Engage your students with four types of language-independent logic puzzles.

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- Author or Editor: Jeffrey J. Wanko x

### Jeffrey J. Wanko

Hashiwokakero, also known as Bridges, is one of several types of Japanese logic puzzles that help students establish proof–readiness skills.

### Jeffrey J. Wanko

A number of experiments modeled in mathematics classes involve repeating an action until a specific condition is met. One might be interested in seeing how long it takes until a sum of 12 is rolled on two fair dice or until a specific name is drawn from a hat. These problems are easy to model by using physical materials and running the experiment a few times. But to see what happens over the long run, statistical modeling software is a useful alternative.

### Jeffrey J. Wanko

A modern retelling of the historic debate between Georg Cantor and Leopold Kronecker helps explain the concept of the cardinality of different infinities.

### Jeffrey J. Wanko

Teaching problem solving to today's students requires teachers to be aware of the ways their students may use the internet as both a resource and as a tool for solving problems. In this article, I describe some of my own experiences in teaching problem solving to preservice teachers and how the existence of the internet has affected the ways in which I design and pose problems to my students.

### Jeffrey J. Wanko

The search for prime numbers has long held a great fascination for mathematicians and for mathematics enthusiasts. Whether as a mathematical recreation or as a serious study within number theory, this quest has resulted in some profound mathematical advances and in a few surprising results that held some unforeseen applications and connections to other areas. For example, the problems of finding perfect numbers and constructible regular polygons have both been simplified through the search for prime numbers (Bell 1937, Clawson 1996).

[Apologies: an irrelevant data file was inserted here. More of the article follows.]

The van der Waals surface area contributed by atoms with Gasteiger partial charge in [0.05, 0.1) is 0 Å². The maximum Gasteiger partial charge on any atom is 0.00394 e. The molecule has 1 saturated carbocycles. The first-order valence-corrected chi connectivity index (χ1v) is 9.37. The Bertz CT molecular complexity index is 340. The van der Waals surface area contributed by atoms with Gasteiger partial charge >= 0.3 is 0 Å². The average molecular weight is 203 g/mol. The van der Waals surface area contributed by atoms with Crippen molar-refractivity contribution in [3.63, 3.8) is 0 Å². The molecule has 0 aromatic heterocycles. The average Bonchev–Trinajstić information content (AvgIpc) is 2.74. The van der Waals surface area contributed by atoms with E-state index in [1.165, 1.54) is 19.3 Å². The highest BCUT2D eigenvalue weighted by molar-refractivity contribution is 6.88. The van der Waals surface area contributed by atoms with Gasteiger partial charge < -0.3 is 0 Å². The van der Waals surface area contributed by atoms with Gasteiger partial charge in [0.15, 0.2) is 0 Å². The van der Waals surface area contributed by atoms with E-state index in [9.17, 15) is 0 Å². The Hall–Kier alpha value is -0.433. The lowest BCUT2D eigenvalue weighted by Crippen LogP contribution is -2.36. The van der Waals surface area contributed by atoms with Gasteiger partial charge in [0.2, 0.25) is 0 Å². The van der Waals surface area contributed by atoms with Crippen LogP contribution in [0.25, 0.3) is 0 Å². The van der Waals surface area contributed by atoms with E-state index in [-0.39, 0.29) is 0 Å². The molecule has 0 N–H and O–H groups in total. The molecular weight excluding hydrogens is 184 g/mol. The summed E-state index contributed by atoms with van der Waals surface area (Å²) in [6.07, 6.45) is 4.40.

### Jeffrey J. Wanko

The use of trapezoids to explore a number of mathematical concepts, including similarity, representation, and the Pythagorean theorem. Preservice teachers develop hypotheses about isosceles trapezoids which are investigated. Tiling with pattern blocks and the development of the formula for area are also examined.

### Jeffrey J. Wanko

When designing a mathematics capstone course for preservice teachers entitled 'Mathematical Patterns and Structures through Inquiry,” I wanted to include contexts in which mathematics provides the underlying structure for various visual and performing arts. The book *Mathematical Quilts: No Sewing Required* (Venters and Ellison 1999, p. 78) looks at a number of ways that mathematical concepts—such as the golden ratio, logarithmic spirals, Pythagorean triples, and Penrose tiles—are useful to know when designing various quilt patterns.

### Jeffrey J. Wanko

Students can improve their deductive reasoning and communication skills by working on number puzzles.

### Jeffrey J. Wanko

In a traditional mathematics curriculum, middle school students' experiences with functions in algebra are usually limited to linear relationships. However, a number of realworld experiences (e.g., compound interest, population growth, and the amount of a drug remaining in a subject's bloodstream) involve exponential functions. In this article, I describe two problems involving exponential functions and some basic probability concepts that were used in an eighthgrade class, which led to greater student understanding about the general form of an exponential function. I also describe how students used graphing calculators to help them make sense of the values that are used in the general form and how they relate to the context of the problem.